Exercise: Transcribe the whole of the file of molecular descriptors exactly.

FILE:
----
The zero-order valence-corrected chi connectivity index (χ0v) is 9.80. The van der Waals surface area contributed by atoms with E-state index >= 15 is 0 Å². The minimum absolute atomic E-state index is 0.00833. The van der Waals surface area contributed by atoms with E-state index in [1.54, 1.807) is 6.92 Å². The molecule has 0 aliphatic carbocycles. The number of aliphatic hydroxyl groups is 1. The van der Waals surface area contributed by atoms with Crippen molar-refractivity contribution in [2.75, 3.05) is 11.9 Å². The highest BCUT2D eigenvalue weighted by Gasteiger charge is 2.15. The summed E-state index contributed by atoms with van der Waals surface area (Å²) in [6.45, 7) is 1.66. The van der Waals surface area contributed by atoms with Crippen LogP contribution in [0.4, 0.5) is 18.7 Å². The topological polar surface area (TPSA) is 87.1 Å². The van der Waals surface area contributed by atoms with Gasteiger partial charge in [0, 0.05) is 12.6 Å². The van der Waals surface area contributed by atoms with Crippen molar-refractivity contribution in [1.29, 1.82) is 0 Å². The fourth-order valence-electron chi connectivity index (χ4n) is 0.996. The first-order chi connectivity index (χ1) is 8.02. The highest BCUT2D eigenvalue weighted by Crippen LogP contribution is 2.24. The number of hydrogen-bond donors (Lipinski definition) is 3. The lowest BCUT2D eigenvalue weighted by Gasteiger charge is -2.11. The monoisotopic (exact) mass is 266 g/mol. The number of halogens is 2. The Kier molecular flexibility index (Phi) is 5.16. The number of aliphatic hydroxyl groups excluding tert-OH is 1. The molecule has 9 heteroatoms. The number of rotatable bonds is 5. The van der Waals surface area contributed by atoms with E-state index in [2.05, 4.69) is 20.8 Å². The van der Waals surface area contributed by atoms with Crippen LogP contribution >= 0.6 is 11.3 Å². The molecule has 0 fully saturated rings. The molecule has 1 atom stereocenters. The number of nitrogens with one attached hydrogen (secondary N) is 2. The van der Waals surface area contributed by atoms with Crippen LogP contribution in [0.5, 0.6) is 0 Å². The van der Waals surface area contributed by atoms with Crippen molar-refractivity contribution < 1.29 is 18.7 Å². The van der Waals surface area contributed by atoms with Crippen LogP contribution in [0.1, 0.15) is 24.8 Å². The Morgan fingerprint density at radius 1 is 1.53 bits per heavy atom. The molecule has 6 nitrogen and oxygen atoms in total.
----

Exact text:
The zero-order valence-corrected chi connectivity index (χ0v) is 9.80. The van der Waals surface area contributed by atoms with E-state index >= 15 is 0 Å². The minimum absolute atomic E-state index is 0.00833. The van der Waals surface area contributed by atoms with E-state index in [1.54, 1.807) is 6.92 Å². The molecule has 0 aliphatic carbocycles. The number of aliphatic hydroxyl groups is 1. The van der Waals surface area contributed by atoms with Crippen molar-refractivity contribution in [2.75, 3.05) is 11.9 Å². The highest BCUT2D eigenvalue weighted by Gasteiger charge is 2.15. The summed E-state index contributed by atoms with van der Waals surface area (Å²) in [6.45, 7) is 1.66. The van der Waals surface area contributed by atoms with Crippen LogP contribution in [0.4, 0.5) is 18.7 Å². The topological polar surface area (TPSA) is 87.1 Å². The van der Waals surface area contributed by atoms with Gasteiger partial charge in [0, 0.05) is 12.6 Å². The van der Waals surface area contributed by atoms with Crippen molar-refractivity contribution in [1.29, 1.82) is 0 Å². The fourth-order valence-electron chi connectivity index (χ4n) is 0.996. The first-order chi connectivity index (χ1) is 8.02. The highest BCUT2D eigenvalue weighted by Crippen LogP contribution is 2.24. The number of hydrogen-bond donors (Lipinski definition) is 3. The lowest BCUT2D eigenvalue weighted by Gasteiger charge is -2.11. The monoisotopic (exact) mass is 266 g/mol. The number of halogens is 2. The Kier molecular flexibility index (Phi) is 5.16. The number of aliphatic hydroxyl groups excluding tert-OH is 1. The molecule has 9 heteroatoms. The number of rotatable bonds is 5. The van der Waals surface area contributed by atoms with E-state index in [2.05, 4.69) is 20.8 Å². The van der Waals surface area contributed by atoms with Crippen LogP contribution >= 0.6 is 11.3 Å². The molecule has 0 fully saturated rings. The molecule has 1 atom stereocenters. The number of nitrogens with one attached hydrogen (secondary N) is 2. The van der Waals surface area contributed by atoms with Crippen LogP contribution in [0.5, 0.6) is 0 Å². The van der Waals surface area contributed by atoms with Crippen molar-refractivity contribution < 1.29 is 18.7 Å². The van der Waals surface area contributed by atoms with Crippen LogP contribution in [0.1, 0.15) is 24.8 Å². The Morgan fingerprint density at radius 1 is 1.53 bits per heavy atom. The molecule has 6 nitrogen and oxygen atoms in total.